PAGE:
Monthly Archives: September 2014

The Best Thing

He and his friends had been traveling most of the day.

The little neatly-kept house appeared along the dusty road as an oasis of good cheer and kind hospitality.

They were glad to be there.

He was warmly welcomed – beloved by the two sisters and their older brother. They considered it an honor and joy to host him. They were his followers.

But soon there was trouble in the kitchen.

Martha was banging pots and pans around and it was clear she wasn’t happy. With some people, you can’t tell if they’re upset – they disguise it pretty well. They may be smoldering on the inside but they’re smiling on the outside.

Martha was not that type.

With Martha, it was pretty easy to tell. What you saw in her is what you got: simple, direct, blunt and very compassionate. Martha had a sharp tongue, an energetic spirit – and a big heart.

You and I know folks like Martha.

She was preparing a meal for Jesus and his disciples. It was a large meal and it would be a nice one, Martha would see to that. It would be work but she’d get it done. And she’d get it done right. She knew this is what Jesus wanted. He and the disciples had to be hungry after all that walking.

Martha would fix a lovely dinner they’d all enjoy.

She was doing this out of devotion to the Lord. She was serving him with a full heart of love and generosity. She was sure Jesus knew this too. He’d appreciate it and let her know.

But she was getting a bit ticked that she was in the kitchen alone.

Her younger sister Mary was in the living room, along with the other men. Jesus was teaching them and Mary “also sat at Jesus’ feet, and heard his word” (Luke 10: 39, KJV).

Mary was “hanging on every word he said” (verse 39, The Message).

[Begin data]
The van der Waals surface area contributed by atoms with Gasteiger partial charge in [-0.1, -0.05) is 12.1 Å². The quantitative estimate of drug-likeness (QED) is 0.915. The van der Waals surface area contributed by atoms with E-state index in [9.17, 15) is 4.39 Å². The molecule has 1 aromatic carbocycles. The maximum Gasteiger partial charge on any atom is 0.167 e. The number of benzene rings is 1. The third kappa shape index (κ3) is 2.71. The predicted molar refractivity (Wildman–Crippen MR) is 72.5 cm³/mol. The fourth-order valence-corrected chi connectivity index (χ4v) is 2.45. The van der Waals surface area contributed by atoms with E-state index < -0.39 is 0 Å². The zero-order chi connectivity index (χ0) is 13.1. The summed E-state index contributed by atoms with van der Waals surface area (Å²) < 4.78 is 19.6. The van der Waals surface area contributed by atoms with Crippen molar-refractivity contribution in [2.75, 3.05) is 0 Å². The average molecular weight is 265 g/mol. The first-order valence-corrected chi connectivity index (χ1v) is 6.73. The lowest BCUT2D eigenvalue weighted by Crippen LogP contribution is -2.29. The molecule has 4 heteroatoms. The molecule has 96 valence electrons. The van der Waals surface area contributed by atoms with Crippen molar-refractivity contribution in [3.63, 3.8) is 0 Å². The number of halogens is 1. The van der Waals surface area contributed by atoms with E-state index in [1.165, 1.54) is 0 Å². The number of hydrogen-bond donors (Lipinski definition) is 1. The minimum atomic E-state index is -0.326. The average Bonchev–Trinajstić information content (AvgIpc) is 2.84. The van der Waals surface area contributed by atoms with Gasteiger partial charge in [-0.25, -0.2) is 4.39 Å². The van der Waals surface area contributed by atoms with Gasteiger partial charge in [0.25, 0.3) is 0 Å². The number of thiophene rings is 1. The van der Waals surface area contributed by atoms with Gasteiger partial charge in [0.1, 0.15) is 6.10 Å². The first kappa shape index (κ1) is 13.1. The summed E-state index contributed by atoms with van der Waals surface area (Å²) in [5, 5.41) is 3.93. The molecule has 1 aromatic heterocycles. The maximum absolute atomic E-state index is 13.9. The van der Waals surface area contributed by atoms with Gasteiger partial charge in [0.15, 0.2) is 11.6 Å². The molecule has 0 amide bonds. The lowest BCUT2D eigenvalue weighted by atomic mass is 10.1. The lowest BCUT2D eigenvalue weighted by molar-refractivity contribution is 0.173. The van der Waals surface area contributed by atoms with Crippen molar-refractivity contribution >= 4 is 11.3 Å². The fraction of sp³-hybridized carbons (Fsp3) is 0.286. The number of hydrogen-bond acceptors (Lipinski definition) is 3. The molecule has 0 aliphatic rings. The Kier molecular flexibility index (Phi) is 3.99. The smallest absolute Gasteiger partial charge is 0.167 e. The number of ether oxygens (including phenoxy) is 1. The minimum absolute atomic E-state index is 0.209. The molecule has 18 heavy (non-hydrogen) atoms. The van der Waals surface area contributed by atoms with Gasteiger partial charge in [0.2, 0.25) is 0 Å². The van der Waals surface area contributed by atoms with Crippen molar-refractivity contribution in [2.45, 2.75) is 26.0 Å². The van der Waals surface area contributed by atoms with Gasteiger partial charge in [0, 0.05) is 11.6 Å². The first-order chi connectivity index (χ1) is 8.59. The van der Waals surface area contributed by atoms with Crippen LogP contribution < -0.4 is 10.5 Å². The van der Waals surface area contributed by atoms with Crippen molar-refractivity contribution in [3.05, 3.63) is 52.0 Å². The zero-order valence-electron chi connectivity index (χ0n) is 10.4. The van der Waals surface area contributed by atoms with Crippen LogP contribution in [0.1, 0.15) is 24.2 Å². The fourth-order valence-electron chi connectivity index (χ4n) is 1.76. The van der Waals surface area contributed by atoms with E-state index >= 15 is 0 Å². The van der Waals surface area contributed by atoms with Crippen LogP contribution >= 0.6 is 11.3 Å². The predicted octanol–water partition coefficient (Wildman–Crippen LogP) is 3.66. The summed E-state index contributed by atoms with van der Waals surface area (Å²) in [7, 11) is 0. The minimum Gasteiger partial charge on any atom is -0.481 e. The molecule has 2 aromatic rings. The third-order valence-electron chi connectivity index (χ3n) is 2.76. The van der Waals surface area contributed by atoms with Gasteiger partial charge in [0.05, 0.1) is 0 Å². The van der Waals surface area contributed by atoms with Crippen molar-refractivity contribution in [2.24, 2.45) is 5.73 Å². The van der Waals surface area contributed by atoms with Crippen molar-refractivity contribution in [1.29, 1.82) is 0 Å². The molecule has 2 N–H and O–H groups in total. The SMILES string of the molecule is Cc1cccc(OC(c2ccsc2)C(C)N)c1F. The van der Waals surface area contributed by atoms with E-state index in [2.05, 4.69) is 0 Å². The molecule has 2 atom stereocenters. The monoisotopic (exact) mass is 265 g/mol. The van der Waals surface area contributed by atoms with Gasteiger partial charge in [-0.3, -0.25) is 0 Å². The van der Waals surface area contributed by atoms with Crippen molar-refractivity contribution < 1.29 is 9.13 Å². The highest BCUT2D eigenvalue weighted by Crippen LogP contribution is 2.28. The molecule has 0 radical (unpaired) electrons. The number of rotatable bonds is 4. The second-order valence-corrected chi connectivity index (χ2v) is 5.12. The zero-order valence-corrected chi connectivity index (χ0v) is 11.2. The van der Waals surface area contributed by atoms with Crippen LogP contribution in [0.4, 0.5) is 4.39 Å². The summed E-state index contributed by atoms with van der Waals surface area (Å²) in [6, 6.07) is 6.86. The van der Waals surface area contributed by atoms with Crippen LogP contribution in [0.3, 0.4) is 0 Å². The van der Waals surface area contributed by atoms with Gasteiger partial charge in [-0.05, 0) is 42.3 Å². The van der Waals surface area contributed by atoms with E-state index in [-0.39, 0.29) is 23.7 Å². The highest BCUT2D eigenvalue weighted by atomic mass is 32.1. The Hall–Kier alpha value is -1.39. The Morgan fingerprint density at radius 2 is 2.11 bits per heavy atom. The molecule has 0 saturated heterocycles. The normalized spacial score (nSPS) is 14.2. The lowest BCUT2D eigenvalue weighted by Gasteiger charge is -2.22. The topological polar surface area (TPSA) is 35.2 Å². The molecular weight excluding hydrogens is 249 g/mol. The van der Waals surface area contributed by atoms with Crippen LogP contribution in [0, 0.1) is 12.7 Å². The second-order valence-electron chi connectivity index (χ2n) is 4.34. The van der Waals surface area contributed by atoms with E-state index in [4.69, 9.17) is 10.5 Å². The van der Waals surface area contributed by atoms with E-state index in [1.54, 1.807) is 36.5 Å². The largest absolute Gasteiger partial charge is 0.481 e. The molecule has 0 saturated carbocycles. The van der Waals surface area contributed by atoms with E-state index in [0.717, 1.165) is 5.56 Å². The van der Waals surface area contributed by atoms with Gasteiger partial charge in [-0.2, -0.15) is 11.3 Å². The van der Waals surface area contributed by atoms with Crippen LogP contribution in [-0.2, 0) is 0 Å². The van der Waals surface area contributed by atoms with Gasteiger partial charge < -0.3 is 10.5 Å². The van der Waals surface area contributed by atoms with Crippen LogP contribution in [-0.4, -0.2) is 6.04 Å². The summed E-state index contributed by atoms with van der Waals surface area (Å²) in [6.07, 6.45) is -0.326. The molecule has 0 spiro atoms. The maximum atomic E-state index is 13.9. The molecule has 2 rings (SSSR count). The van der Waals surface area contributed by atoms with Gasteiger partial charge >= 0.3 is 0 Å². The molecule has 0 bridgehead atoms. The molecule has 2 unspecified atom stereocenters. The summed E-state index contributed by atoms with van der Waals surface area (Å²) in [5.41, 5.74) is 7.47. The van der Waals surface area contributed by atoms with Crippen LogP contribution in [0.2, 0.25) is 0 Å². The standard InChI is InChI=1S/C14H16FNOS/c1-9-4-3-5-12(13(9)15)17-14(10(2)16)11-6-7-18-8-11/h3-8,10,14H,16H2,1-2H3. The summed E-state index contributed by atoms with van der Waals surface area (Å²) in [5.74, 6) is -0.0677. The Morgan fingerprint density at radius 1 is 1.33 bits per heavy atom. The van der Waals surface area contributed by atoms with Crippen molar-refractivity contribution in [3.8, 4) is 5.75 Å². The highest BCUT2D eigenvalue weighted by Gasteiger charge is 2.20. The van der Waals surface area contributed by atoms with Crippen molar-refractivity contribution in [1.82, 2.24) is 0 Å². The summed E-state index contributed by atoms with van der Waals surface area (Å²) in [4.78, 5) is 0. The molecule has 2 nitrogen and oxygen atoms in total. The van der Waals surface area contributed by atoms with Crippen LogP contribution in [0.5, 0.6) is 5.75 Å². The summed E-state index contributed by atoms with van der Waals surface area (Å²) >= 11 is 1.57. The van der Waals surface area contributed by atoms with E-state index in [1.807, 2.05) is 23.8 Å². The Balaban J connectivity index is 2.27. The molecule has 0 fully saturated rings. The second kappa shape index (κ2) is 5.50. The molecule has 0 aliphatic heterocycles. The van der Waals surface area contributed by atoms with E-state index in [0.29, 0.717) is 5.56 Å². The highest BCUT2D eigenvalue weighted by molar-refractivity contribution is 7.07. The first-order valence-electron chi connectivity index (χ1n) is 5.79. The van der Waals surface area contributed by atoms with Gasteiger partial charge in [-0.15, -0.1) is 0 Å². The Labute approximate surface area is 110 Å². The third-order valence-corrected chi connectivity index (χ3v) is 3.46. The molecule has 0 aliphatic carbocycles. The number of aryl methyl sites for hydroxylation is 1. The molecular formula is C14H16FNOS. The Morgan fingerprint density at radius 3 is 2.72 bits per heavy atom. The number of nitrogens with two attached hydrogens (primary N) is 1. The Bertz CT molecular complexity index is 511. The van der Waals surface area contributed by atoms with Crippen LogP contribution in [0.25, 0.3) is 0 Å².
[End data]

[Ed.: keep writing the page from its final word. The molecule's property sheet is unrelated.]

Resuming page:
A woman didn’t join the men for theological discussions in the parlor, especially if her sister was slaving away – alone – in the kitchen.

It was unheard of.

“What in the world is he thinking? Is he blind? I can’t believe this is happening – and he acts like he doesn’t even notice!”

“I’ve had it!”

Martha was “distracted with all her preparations” (Luke 10:40, NASB, emphasis added).

She was “worrying over the big dinner she was preparing” (NLT, emphasis added).

The Message says she “was pulled away by all she had to do in the kitchen” (emphasis added).

Martha had worked herself up into a frenzy of diligent, heartfelt service.

And the poor woman was about to lose it.

Perspiration gathering on her forehead, sleeves rolled up to her elbows and with a look that would have killed her sister had Jesus not been there, Martha came into the living room and interrupted the Savior.

“Lord,” she raised her voice, “doesn’t it seem unfair to you that my sister just sits here while I do all the work? Tell her to come and help me” (verse 40, NLT).

“Do you not care?” (NASB)

Jesus remains calm. He doesn’t scowl or appear upset that Martha has stormed into the living room, cut him off in anger, and barked an order at him.

Instead he smiles and gently speaks to her.

“Martha, Martha.”

Jesus knew what was going on in the kitchen. He also knew what was going on inside Martha’s heart and mind. He saw the temperature rising with each slam of the pan and each bang of the pot.

But even here there is love – and a lesson.

“You are worried and bothered about so many things,” Jesus told her, “but only one thing is necessary, for Mary has chosen the good part, which shall not be taken away from her” (verse 41-42, NASB).

Jesus told Martha, so hot and bothered, so “distracted”:

“There is really only one thing worth being concerned about. Mary has discovered it – and it won’t be taken away from her” (NLT, emphasis added).

Have you discovered that one thing – among so many competing things – that one great thing?

Sometimes when we get up in the morning, you and I are, like Martha, distracted, worrying, and we are pulled away. All the “things” we’ve got to do race at us from a hundred different directions.

What we need is a single right priority in our lives. We must recognize and embrace the primacy of the spiritual.